Specious Justification for an “outrage on personal dignity”

The New York Times reports that in a letter dated March 6, 2008 mar-06-2008-doj-letter4 Brian A. Benczkowski, Principal Deputy Assistant Attorney General, writes to Senator Ron Wyden (D.-OR) regarding the U.S. Department of Justice interpretation of Common Article 3 and the Detainee Treatment Act of 2005. In the letter, Benczkowski asserts, without citation to any authority, that

the fact that an act [consisting of an outrage on personal dignity] is undertaken to prevent a threatened terrorist attack, rather than for the purpose of humiliation and abuse, would be relevant to a reasonable observer in measuring the outrageousness ofthe act.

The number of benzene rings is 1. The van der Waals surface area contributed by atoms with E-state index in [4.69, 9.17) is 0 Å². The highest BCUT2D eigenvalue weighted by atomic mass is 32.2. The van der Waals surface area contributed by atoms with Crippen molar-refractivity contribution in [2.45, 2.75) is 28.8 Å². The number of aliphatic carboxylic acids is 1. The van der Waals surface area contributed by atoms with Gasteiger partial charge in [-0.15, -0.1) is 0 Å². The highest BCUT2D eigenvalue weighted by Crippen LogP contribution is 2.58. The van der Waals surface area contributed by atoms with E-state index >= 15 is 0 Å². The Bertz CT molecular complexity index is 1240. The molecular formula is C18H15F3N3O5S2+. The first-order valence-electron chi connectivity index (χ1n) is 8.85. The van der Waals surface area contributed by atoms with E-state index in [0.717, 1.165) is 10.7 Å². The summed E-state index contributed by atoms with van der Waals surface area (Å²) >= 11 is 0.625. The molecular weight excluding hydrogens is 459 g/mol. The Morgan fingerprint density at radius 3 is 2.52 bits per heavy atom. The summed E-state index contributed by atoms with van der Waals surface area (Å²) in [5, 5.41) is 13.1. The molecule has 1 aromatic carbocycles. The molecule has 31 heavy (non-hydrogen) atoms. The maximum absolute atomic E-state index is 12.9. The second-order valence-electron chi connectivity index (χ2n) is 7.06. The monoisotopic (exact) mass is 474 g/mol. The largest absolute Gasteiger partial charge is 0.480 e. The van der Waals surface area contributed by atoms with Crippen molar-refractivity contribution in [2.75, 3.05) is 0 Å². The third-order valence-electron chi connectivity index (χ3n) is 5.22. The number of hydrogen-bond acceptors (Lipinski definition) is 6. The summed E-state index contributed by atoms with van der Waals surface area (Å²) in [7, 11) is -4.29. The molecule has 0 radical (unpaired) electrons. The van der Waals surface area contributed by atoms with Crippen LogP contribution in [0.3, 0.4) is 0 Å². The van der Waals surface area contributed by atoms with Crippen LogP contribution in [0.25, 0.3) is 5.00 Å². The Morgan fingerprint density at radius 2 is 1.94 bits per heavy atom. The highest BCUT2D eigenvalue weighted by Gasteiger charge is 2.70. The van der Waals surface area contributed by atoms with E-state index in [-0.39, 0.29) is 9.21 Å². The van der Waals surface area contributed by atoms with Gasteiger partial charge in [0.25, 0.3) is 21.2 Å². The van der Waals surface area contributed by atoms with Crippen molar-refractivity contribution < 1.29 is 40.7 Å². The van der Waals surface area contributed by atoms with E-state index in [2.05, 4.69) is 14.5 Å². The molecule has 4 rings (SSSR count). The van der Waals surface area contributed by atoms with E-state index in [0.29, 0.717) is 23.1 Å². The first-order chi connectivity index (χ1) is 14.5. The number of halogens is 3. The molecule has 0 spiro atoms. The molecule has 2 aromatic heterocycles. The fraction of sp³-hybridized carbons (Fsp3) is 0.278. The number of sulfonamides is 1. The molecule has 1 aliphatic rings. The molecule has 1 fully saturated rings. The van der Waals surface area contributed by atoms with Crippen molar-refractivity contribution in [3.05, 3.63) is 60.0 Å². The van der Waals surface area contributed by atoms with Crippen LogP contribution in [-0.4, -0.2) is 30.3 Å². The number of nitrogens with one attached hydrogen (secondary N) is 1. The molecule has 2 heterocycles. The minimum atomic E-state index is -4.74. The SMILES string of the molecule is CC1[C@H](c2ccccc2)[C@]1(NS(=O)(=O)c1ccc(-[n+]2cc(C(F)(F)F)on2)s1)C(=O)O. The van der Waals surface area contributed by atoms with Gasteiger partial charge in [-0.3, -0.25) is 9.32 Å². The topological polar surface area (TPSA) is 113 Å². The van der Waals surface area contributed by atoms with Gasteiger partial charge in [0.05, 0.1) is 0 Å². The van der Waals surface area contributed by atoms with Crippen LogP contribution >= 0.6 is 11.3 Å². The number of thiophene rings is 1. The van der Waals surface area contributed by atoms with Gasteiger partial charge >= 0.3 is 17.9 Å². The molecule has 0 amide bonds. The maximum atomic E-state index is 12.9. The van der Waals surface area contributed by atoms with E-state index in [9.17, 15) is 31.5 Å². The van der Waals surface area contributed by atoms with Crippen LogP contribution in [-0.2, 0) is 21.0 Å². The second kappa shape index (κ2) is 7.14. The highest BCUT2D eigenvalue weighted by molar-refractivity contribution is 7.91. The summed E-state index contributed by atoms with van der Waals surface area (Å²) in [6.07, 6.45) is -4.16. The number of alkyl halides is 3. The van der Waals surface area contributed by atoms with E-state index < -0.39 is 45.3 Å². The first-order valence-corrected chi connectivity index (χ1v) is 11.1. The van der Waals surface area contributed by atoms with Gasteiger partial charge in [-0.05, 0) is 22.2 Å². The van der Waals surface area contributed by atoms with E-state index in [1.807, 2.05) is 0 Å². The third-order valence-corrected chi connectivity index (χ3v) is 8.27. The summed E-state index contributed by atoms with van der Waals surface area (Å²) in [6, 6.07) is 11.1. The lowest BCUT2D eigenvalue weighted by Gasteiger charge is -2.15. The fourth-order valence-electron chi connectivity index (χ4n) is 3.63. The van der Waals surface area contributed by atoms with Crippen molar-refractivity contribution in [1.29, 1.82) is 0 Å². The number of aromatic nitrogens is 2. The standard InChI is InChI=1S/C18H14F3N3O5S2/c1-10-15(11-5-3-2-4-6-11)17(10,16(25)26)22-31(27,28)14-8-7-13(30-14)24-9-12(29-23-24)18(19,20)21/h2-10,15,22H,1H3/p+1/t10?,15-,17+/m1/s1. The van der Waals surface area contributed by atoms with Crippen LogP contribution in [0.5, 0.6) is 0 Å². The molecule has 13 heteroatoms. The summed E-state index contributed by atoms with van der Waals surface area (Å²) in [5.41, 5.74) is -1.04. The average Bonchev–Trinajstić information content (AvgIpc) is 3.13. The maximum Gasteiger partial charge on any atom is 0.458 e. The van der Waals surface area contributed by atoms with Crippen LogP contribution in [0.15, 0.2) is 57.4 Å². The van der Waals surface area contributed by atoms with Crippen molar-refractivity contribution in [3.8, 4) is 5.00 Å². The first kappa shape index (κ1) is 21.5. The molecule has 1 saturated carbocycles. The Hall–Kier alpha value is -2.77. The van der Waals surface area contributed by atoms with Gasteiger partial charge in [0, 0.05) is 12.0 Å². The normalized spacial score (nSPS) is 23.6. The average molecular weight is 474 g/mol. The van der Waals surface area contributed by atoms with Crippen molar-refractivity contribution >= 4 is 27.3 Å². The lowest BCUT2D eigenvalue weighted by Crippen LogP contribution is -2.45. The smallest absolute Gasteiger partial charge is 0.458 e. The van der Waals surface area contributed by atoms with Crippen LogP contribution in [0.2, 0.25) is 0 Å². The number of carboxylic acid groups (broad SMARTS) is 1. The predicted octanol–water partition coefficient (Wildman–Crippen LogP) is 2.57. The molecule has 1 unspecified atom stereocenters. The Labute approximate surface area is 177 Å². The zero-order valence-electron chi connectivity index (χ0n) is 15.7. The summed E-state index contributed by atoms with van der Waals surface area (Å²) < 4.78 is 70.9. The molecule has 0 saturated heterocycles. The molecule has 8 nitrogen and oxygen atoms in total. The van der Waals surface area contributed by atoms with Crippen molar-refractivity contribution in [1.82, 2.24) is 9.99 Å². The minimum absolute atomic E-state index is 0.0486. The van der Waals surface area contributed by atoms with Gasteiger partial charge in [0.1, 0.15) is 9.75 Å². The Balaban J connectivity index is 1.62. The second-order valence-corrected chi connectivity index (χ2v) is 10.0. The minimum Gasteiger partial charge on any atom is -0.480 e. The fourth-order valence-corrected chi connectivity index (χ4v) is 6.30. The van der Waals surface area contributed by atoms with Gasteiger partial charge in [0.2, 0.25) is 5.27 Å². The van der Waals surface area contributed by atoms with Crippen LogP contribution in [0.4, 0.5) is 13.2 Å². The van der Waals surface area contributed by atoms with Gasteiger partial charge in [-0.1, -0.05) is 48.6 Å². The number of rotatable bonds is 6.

Common Article 3 is, of course, explicitly to apply without discrimination, including the sort envisioned by the Department of Justice. There is no exception relating to the purpose — even a good one — for which the outrage is committed. The reason(s) should be self-evident. No doubt it figures in why Benczkowski has no authority to support his claim.

See generally, Sandford Levison, ed., Torture: A Collection (Oxford Univ. Press, 2004); Mark Danner, Torture and Truth (New York Review of Books, 2004).

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